A perspective client walked into my office on Friday evening very cited that President Trump signed an executive order allowing Caribbean nationals to travel to the United States without a visa. When I told her it wasn’t so she protested and even showed me an official looking article with pictures and all. Folks, this is […]
Would President Trump Let you Immigrate to the US Under his Proposed Immigration Legislation? I qualify, but barely- yikes!
If President Trump had his way, the Reforming American Immigration for Strong Employment Act (“RAISE Act”) would cut legal immigration to the United States by about 40%. You would have to be at least 18 years old and have at least 30 points to be eligible to apply for immigration. The new legislation favors people[…..]
Just recently United States Citizenship and Immigration Services (“USCIS”) revoked the citizenship of a Nigerian-born Georgia resident after he was convicted in federal court on immigration fraud charges. The man became a naturalized citizen some eight (8) years ago in approximately 2009. In 1998 the man had applied for asylum and permanent resident status under[…..]
As I prepare each new couple for the adjustment of status/Green Card interview, I start by telling them that their burden at the interview is greater that two natural born American citizens who met three days ago and married a day later. Understanding this, couples must document their relationship with credible evidence. To this end,[…..]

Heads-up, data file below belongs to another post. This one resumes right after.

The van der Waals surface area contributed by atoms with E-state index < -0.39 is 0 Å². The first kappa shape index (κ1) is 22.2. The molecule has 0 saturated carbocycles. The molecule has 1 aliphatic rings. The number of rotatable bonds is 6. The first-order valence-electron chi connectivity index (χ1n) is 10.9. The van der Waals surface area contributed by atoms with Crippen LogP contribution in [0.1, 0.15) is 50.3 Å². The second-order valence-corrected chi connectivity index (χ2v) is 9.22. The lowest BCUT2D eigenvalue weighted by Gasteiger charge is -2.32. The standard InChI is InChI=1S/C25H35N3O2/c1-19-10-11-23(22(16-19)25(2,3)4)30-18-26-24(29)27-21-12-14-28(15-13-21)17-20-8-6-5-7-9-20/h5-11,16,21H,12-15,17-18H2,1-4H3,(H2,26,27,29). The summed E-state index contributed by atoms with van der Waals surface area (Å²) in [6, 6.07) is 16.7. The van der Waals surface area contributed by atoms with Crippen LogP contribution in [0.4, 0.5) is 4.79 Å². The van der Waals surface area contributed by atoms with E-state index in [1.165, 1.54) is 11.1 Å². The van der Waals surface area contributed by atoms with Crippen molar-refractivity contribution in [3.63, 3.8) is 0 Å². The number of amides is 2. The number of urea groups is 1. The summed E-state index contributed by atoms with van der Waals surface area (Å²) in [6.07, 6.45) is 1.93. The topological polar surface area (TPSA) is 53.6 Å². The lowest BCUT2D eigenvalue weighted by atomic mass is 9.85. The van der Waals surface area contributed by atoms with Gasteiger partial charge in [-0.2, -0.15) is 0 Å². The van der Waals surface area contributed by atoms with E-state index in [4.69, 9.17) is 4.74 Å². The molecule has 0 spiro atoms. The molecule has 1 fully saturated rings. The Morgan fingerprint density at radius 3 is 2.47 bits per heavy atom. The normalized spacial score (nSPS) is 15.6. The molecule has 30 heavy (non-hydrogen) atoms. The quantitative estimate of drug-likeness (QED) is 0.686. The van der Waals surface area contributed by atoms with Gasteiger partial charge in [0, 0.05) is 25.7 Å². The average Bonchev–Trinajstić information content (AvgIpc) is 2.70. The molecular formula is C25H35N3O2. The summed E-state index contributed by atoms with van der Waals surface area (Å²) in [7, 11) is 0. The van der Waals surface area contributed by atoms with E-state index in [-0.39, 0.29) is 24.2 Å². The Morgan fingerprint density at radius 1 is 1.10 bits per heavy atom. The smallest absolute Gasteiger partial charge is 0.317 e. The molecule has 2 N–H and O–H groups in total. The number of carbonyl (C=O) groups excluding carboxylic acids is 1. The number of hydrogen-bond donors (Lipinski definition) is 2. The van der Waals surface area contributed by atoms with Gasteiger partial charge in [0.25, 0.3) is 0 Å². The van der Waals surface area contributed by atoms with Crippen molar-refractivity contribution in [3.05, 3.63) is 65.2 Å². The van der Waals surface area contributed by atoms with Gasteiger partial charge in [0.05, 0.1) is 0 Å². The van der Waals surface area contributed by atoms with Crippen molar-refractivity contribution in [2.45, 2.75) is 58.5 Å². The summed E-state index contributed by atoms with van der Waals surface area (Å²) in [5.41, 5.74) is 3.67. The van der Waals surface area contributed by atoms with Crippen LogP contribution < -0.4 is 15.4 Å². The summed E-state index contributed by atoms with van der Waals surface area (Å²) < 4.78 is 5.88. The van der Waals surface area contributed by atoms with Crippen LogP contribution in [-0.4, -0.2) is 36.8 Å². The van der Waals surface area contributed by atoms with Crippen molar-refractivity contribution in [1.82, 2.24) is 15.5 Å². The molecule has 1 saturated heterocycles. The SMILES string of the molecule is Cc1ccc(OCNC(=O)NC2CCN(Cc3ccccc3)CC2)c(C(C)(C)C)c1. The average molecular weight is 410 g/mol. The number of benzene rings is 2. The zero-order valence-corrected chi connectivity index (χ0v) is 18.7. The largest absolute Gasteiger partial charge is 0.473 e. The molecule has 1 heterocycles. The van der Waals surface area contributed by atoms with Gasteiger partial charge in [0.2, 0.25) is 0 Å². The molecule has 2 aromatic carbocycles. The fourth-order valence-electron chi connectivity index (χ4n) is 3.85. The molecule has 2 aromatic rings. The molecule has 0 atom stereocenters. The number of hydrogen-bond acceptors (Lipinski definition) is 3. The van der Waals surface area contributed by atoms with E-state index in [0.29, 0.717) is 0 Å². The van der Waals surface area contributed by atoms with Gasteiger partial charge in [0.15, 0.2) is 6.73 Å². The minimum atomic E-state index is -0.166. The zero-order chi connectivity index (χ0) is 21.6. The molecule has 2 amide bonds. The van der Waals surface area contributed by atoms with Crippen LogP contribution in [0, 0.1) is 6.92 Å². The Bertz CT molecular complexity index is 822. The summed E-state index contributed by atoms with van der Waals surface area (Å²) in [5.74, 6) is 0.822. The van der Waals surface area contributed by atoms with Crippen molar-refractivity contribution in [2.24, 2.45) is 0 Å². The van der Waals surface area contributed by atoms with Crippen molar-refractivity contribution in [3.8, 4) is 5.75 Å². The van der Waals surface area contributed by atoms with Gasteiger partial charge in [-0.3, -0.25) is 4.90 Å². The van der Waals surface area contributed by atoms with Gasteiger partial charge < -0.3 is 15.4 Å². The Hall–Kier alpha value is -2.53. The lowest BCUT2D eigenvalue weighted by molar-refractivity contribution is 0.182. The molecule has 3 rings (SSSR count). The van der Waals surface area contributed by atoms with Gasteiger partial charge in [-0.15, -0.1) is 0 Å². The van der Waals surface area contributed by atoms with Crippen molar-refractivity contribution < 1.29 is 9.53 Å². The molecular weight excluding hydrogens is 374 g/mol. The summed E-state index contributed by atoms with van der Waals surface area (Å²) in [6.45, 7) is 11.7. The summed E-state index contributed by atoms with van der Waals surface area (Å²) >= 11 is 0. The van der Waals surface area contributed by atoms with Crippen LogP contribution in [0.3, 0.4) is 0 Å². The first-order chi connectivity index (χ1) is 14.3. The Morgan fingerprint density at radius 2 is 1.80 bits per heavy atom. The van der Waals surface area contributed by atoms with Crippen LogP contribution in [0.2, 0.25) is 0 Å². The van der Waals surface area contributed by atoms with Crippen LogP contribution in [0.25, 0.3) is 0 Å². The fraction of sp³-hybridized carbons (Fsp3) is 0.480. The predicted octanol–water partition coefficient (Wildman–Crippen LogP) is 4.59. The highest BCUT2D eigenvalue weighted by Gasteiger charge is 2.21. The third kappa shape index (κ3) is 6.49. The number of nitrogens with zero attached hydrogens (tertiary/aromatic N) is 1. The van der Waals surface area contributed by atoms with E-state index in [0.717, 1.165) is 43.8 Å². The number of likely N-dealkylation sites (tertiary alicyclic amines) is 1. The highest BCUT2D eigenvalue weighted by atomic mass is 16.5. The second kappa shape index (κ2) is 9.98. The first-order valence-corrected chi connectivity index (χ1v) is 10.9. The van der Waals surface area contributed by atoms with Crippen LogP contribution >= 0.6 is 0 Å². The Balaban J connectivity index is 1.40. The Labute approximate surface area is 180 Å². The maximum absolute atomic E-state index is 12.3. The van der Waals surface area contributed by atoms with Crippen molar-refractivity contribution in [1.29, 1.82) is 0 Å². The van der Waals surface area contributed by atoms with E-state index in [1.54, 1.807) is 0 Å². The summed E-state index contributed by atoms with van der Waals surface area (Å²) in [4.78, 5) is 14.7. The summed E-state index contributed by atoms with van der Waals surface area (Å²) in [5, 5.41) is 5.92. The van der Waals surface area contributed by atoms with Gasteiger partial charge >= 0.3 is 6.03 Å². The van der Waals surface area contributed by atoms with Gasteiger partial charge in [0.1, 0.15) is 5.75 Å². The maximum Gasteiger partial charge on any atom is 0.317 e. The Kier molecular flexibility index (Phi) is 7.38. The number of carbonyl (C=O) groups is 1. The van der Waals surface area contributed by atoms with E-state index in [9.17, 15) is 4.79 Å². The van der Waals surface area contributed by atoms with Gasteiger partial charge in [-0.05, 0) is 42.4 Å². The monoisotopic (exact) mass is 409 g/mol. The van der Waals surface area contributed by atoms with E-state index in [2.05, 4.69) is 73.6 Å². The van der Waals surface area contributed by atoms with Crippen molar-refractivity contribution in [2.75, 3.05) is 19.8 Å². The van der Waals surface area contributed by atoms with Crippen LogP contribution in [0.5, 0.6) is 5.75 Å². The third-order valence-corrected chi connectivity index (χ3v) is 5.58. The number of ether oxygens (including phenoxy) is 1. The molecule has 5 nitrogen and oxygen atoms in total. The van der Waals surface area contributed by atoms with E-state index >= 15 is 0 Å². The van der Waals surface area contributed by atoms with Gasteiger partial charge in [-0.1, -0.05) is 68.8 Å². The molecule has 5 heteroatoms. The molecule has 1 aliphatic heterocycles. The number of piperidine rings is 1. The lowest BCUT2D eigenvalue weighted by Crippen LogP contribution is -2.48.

First, take pictures with your spouse. Second, take pictures with meaningful content. Pictures of you and your spouse at home sitting on the couch or laying in bed are of little value in showing a bona fide marriage. Pictures of you two at the park, dining at a restaurant, at church, or attending a function[…..]
I have attended very many adjustments of status interviews and the things I see and probing questions I hear asked of my clients never ceases to put a curious smile on my face. Tip # 2 – Be similarly dressed for the interview! If you and your spouse are leaving from the same house on[…..]
Immigration officers can and will ask you to spell your spouse’s name especially when that name is unusual, difficult to pronounce or spell, or just lengthy. I tell my clients that if they don’t know an answer don’t make up one, instead admit “I don’t know.” The spelling of your spouse’s name is NOT, however,[…..]